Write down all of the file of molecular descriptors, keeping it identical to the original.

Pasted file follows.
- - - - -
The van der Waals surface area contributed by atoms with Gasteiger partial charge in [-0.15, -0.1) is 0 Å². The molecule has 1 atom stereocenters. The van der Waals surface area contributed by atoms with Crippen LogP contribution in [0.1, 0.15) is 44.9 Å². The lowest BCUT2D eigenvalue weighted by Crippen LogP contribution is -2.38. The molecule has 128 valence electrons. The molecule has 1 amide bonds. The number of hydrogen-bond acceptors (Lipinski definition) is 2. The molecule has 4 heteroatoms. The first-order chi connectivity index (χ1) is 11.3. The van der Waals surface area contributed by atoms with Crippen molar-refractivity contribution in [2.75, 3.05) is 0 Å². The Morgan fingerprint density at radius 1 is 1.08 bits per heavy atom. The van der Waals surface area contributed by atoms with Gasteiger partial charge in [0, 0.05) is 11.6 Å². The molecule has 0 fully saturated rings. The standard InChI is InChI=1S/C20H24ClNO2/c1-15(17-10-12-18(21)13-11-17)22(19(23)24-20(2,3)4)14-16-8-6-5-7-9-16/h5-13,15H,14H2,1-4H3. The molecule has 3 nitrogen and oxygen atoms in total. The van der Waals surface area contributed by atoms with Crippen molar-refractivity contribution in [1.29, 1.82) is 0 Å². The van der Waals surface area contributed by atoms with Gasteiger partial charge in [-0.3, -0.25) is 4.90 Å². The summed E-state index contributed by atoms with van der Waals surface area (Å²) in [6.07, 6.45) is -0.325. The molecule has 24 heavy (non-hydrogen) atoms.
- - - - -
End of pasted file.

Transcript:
The van der Waals surface area contributed by atoms with Gasteiger partial charge in [-0.15, -0.1) is 0 Å². The molecule has 1 atom stereocenters. The van der Waals surface area contributed by atoms with Crippen LogP contribution in [0.1, 0.15) is 44.9 Å². The lowest BCUT2D eigenvalue weighted by Crippen LogP contribution is -2.38. The molecule has 128 valence electrons. The molecule has 1 amide bonds. The number of hydrogen-bond acceptors (Lipinski definition) is 2. The molecule has 4 heteroatoms. The first-order chi connectivity index (χ1) is 11.3. The van der Waals surface area contributed by atoms with Crippen molar-refractivity contribution in [2.75, 3.05) is 0 Å². The Morgan fingerprint density at radius 1 is 1.08 bits per heavy atom. The van der Waals surface area contributed by atoms with Gasteiger partial charge in [0, 0.05) is 11.6 Å². The molecule has 0 fully saturated rings. The standard InChI is InChI=1S/C20H24ClNO2/c1-15(17-10-12-18(21)13-11-17)22(19(23)24-20(2,3)4)14-16-8-6-5-7-9-16/h5-13,15H,14H2,1-4H3. The molecule has 3 nitrogen and oxygen atoms in total. The van der Waals surface area contributed by atoms with Crippen molar-refractivity contribution in [1.29, 1.82) is 0 Å². The van der Waals surface area contributed by atoms with Gasteiger partial charge in [-0.3, -0.25) is 4.90 Å². The summed E-state index contributed by atoms with van der Waals surface area (Å²) in [6.07, 6.45) is -0.325. The molecule has 24 heavy (non-hydrogen) atoms.